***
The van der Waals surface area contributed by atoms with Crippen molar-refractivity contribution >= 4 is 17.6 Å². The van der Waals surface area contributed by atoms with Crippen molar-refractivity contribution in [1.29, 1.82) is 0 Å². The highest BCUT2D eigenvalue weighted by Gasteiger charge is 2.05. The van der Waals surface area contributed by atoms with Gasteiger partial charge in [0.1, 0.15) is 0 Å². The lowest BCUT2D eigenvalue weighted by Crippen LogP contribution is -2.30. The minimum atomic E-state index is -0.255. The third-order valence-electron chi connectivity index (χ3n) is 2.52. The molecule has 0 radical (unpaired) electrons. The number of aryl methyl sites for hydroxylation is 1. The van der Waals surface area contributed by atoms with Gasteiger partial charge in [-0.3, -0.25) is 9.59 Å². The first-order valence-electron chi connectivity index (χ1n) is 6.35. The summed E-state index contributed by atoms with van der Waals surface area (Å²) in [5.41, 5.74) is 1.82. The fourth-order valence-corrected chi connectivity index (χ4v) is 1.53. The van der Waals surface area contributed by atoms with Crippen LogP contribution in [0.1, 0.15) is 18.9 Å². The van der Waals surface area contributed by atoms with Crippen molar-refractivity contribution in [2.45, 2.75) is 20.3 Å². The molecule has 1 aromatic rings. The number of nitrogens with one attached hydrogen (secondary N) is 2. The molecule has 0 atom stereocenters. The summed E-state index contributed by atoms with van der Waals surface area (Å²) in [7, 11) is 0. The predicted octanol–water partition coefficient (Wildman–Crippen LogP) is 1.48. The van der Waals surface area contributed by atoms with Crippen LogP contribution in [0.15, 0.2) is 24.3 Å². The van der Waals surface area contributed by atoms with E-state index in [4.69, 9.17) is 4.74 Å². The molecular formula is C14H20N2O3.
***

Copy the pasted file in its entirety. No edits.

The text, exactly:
The van der Waals surface area contributed by atoms with Crippen molar-refractivity contribution >= 4 is 17.6 Å². The van der Waals surface area contributed by atoms with Crippen molar-refractivity contribution in [1.29, 1.82) is 0 Å². The highest BCUT2D eigenvalue weighted by Gasteiger charge is 2.05. The van der Waals surface area contributed by atoms with Gasteiger partial charge in [0.1, 0.15) is 0 Å². The lowest BCUT2D eigenvalue weighted by Crippen LogP contribution is -2.30. The minimum atomic E-state index is -0.255. The third-order valence-electron chi connectivity index (χ3n) is 2.52. The molecule has 0 radical (unpaired) electrons. The number of aryl methyl sites for hydroxylation is 1. The van der Waals surface area contributed by atoms with Gasteiger partial charge in [-0.3, -0.25) is 9.59 Å². The first-order valence-electron chi connectivity index (χ1n) is 6.35. The summed E-state index contributed by atoms with van der Waals surface area (Å²) in [5.41, 5.74) is 1.82. The fourth-order valence-corrected chi connectivity index (χ4v) is 1.53. The van der Waals surface area contributed by atoms with Crippen LogP contribution in [0.1, 0.15) is 18.9 Å². The van der Waals surface area contributed by atoms with Crippen molar-refractivity contribution in [2.45, 2.75) is 20.3 Å². The molecule has 1 aromatic rings. The number of nitrogens with one attached hydrogen (secondary N) is 2. The molecule has 0 atom stereocenters. The summed E-state index contributed by atoms with van der Waals surface area (Å²) in [7, 11) is 0. The predicted octanol–water partition coefficient (Wildman–Crippen LogP) is 1.48. The van der Waals surface area contributed by atoms with Crippen LogP contribution in [0.15, 0.2) is 24.3 Å². The van der Waals surface area contributed by atoms with E-state index in [4.69, 9.17) is 4.74 Å². The molecular formula is C14H20N2O3.